The Casualty segment continues to see further increases in rates (starting at +7.5%) as profitability remains poor and insurers are more conservative in the capacity they deploy.  This is coupled with the need for greater levels of Management approval.  Overall, limits and capacity remained stable during the last quarter, although bushfire, molestation, and sexual abuse cover, and construction risks with worker-to-worker exposures seeing pricing increases, again due to a contraction, re-deployment of market capacity, and continued remediation of portfolios.

 

Overseas markets such as Singapore continue to play a crucial role when marketing and placing certain risks.  Over Q3 and Q4, our use of the Singapore insurance market has increased due to interest from insurers who are more open to quoting Australian risks to diversify their portfolios. 

 

KEY MILESTONES / CONSIDERATIONS FOR CLIENTS FOR THE NEW QUARTER (FY22-Q1): 

Insurers remain risk selective as they strive for a balanced and profitable portfolio.  We expect pricing increases to continue with insurers still looking to limit and, in some cases, exclude their sideways exposures, these include non-damage business interruption, prevention of access, and communicable disease for property risks, and worker-to-worker exposures in the liability segment.  For the larger Australian insurers that are based in Australia, June/July marks the anniversary of their treaty reinsurance, with any changes in underwriting appetite, pricing, and coverage to be better understood over the September quarter (Q1).

 

ANY INDUSTRY TRENDS YOU CAN SEE ARISING IN  FY22?

Aside from ‘good risks’ where competition is driving down the cost of insurance, pricing increases are likely to continue until there is more consistent profitability in the insurance market. Opportunities for clients to restructure certain insurance programs or introduce co-insurers may also improve pricing.  While Q1 is considered a benign period for natural catastrophes in Australia, insurers will be hesitant to accumulate too much risk to offset the impacts of non-modelled catastrophe events such as hail, storms, and water damage.

 

 

WORKERS’ COMPENSATION SNAPSHOT

By Jules Paolino – Workplace Risk Consultant

 

KEY TAKEAWAYS FROM FY21: Q4?

All States (except for QLD) have applied premium increases to workers’ compensation schemes. The highest year-on-year impact is within NSW, with increases of 1.40% – 1.44% of wages. Find out more here about the changes to workers’ compensation premiums for individual States and Territories. As always, our dedicated Honan Workplace Risk team is mobilised to provide innovative, cost-effective solutions to all clients, and to assist them in achieving premium savings wherever possible.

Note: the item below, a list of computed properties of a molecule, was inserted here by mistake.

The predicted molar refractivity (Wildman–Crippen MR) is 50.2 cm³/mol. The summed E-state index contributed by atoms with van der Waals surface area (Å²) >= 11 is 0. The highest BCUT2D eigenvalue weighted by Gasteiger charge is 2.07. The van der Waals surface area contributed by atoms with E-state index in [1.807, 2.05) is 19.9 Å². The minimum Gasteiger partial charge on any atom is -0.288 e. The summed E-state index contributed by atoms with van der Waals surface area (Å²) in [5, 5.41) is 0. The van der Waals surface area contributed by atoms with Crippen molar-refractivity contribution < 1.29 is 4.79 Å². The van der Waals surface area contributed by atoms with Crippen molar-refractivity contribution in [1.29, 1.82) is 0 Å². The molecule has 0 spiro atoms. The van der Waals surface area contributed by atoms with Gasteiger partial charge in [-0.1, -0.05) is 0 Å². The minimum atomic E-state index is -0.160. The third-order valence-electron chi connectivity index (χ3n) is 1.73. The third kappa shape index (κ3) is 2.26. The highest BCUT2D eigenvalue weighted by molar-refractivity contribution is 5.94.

KEY MILESTONES / CONSIDERATIONS FOR CLIENTS FOR THE NEW QUARTER (FY22-Q1): 

The Victorian Parliament has passed new laws to help eligible workers and volunteers receive treatment for work-related mental injuries.

From 1 July 2021, eligible Victorian workers and volunteers who suffer a work-related mental injury will be able to access ‘reasonable treatment’ and services for up to 13 weeks while their claim for compensation is being determined, regardless of the outcome of their claim. More information about these provisional payments is available from WorkSafe Victoria.

ANY INDUSTRY TRENDS YOU CAN SEE ARISING IN  FY22?

The liability complexities associated with working from home and work-related mental injury claims continue to challenge the insurance market. This, coupled with the mismanagement of accepted claims has resulted in increased premium for clients.

At Honan, we have identified a gradual increase in the prevalence of liability exposures and subsequent claims activity. With this in mind, we are working with our clients on critical injury and illness prevention initiatives. For example, for clients that we identify as having a high risk of claims, we partner with rehabilitation experts to provide physical and mental health webinars and ergonomic assessments.

We encourage clients to adopt a proactive approach in the management of potential injury and illness. This includes empowering management teams to identify potential injuries and register concerns with Honan as early as possible.

 

 

STRATA & REAL ESTATE SNAPSHOT

By Kieran Drum- National Head of Strata
Matthew Henderson – Operations Manager: Underwriting Facilities & Strata
KEY TAKEAWAYS FROM FY21: Q4?

NORTHERN AUSTRALIA REINSURANCE POOL PROPOSAL